Greenpeace dismisses Apple's eco-friendly PR

Apple criticised for doing too little for the environment at Macworld 2009
Apple criticised for doing too little for the environment at Macworld 2009

Apple has made a big deal of its supposed eco-friendly credentials at Macworld in San Francisco this week, with the release of the new 17-inch MacBook Pro fronting the company's latest eco-friendly focused PR campaign.

However, Greenpeace has taken issue with Apple's rush to embrace the green ticket.

Greenpeace posts on its site this week: "Mac fans in our office (and there are more than a few) were getting excited yesterday - we were expecting an announcement from MacWorld 2009 in San Francisco, confirming that Apple would as promised be removing all toxic PVC plastic and brominated flame retardants (BFRs) from its entire new product range."

Green tech irony

TechRadar has already pointed out the irony of the consumer electronics industry embracing the green movement being the big news of the week at CES 2009 - coming as it does from the most excessive, debauched, 24-hour-neon-light-drenched city in the western world!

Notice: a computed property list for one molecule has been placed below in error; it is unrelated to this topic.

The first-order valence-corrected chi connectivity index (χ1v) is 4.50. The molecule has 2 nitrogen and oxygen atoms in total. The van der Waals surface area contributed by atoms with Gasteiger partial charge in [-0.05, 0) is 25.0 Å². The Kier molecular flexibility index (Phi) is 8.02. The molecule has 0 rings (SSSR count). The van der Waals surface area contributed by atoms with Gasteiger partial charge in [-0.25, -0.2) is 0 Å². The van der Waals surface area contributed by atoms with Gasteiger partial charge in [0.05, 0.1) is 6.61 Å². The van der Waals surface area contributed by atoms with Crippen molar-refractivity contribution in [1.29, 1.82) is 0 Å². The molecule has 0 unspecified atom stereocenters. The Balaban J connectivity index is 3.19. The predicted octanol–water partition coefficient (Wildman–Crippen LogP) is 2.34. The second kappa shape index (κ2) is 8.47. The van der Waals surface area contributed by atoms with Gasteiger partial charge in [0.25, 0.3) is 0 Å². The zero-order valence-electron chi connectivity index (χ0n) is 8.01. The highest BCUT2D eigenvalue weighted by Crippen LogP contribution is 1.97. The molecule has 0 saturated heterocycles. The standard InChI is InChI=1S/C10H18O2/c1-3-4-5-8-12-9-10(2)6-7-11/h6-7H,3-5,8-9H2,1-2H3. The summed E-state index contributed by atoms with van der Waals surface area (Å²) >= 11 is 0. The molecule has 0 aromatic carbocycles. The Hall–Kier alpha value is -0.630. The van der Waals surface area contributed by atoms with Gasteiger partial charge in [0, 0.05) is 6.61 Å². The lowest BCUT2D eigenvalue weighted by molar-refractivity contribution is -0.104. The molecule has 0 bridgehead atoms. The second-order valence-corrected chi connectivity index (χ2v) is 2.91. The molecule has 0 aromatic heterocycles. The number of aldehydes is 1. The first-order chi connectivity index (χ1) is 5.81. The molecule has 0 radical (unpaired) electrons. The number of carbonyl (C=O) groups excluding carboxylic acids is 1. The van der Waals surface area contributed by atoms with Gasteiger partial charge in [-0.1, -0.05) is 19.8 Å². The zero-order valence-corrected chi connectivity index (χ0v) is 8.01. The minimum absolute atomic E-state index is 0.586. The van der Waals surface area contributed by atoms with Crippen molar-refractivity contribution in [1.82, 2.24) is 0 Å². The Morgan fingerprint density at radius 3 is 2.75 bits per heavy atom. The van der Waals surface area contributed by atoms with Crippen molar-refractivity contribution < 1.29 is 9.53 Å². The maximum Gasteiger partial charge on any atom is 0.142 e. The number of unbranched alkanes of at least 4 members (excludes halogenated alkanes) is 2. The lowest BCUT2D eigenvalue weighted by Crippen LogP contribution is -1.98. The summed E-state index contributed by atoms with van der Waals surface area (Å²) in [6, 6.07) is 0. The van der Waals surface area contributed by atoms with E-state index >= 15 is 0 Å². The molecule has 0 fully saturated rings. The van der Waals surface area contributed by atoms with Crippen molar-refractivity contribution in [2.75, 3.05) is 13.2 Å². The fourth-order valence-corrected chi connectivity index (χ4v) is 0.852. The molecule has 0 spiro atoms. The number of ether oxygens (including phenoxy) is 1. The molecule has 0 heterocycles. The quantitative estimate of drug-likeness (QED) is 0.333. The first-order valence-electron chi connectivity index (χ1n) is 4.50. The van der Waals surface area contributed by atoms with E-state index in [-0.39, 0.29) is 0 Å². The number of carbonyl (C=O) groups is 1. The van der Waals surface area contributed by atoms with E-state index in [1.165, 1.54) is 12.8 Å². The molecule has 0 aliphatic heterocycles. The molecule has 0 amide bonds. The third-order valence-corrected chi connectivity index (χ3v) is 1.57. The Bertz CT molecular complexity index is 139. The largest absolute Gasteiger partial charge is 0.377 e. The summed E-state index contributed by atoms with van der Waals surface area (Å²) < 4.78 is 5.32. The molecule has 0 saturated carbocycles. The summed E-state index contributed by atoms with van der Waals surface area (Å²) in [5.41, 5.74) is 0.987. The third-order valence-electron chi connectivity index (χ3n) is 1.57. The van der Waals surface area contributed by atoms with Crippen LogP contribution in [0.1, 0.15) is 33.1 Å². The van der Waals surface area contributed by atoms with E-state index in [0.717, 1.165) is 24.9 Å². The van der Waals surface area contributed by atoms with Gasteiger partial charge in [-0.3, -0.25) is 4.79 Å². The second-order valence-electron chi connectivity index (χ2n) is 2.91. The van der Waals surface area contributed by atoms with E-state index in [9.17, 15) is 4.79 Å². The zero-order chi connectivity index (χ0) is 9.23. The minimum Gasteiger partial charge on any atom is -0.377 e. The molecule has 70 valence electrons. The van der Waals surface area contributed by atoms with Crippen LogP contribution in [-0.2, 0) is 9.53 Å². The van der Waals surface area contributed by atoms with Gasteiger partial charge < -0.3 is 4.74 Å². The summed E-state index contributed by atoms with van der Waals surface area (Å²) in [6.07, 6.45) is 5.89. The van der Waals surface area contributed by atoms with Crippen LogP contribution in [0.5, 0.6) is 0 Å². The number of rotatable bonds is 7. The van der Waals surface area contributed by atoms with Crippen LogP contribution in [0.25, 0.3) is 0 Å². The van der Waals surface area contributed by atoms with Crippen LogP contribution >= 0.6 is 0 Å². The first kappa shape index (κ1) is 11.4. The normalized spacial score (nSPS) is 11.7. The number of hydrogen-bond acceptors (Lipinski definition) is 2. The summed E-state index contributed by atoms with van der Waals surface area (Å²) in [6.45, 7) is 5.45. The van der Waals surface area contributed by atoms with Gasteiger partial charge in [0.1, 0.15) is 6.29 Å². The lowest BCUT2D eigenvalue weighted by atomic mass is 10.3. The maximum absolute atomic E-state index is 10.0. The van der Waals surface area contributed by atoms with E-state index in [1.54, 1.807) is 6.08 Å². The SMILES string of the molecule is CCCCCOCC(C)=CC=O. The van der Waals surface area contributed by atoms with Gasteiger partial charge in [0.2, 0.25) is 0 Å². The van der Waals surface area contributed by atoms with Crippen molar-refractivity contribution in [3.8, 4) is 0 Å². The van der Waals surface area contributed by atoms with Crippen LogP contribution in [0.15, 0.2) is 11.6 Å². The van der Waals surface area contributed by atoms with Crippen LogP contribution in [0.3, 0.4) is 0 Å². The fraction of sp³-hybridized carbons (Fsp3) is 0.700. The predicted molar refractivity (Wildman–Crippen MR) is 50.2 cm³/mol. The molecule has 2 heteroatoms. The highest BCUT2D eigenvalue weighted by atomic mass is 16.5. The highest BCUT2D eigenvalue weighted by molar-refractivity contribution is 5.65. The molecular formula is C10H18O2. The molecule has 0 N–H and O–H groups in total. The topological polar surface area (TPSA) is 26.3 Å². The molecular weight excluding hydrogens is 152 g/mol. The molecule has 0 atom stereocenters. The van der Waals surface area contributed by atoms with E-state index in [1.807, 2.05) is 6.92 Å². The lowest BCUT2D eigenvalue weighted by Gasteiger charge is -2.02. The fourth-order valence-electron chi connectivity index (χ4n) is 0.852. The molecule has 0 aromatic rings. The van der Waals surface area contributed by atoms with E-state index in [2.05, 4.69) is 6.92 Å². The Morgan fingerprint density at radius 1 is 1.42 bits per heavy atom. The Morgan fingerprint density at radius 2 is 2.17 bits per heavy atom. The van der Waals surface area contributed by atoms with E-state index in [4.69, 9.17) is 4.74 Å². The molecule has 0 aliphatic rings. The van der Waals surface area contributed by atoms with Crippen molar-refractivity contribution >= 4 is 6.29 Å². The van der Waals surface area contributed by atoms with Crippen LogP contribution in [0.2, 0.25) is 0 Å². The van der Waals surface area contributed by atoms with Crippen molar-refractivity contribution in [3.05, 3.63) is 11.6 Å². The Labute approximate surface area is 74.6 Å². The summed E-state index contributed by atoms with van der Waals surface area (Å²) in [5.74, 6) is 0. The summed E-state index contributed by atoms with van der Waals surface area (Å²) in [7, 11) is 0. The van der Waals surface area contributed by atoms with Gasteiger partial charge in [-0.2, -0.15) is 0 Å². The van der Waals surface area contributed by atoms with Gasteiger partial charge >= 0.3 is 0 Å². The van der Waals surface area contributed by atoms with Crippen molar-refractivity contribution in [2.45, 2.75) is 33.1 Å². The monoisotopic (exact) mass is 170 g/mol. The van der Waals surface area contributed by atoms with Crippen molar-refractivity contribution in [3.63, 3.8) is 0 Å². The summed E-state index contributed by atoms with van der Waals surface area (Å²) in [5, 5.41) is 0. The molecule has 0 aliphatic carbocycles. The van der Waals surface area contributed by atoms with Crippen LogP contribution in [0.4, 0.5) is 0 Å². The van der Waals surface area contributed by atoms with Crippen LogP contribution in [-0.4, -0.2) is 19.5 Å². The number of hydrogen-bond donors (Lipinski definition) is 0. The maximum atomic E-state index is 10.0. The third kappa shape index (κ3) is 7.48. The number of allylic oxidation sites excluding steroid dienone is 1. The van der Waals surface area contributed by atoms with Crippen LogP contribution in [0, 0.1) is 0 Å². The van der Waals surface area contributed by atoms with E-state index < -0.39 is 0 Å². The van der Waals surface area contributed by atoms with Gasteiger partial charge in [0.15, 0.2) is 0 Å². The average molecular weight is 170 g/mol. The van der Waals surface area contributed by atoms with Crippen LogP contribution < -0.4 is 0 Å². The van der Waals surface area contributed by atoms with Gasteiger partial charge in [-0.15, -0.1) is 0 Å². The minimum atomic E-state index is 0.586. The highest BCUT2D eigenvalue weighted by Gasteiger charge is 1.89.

The post on the Greenpeace website continues: "We've had the word from the man himself - Apple CEO Steve Jobs - from as far back as May 2007 that toxic PVC and BFRs in Mac computers would be history by the end of 2008.

"His enthusiam for the subject, of course, initially stemmed from the success of our 'Green My Apple' campaign, which generated huge support and discussion from Mac addicts worldwide."

The campaign generated a very positive sounding response from Jobs himself back in October 2008

Greenpeace disappointed with Jobs

Greenpeace is therefore disappointed with Apple's showing at Macworld 2009, noting that the "only new product Apple has announced so far at this year's Macworld was a new MacBook Pro with reduced amounts of PVC and BFRs.

"Which is good, but not what Apple had promised for 2009 and no substantial further progress than the MacBooks announced in October."

For more info on what your tech-obsession may well be doing to the rapidly-disappearing natural world beyond your window check out Greenpeace's green electronics guide

Adam Hartley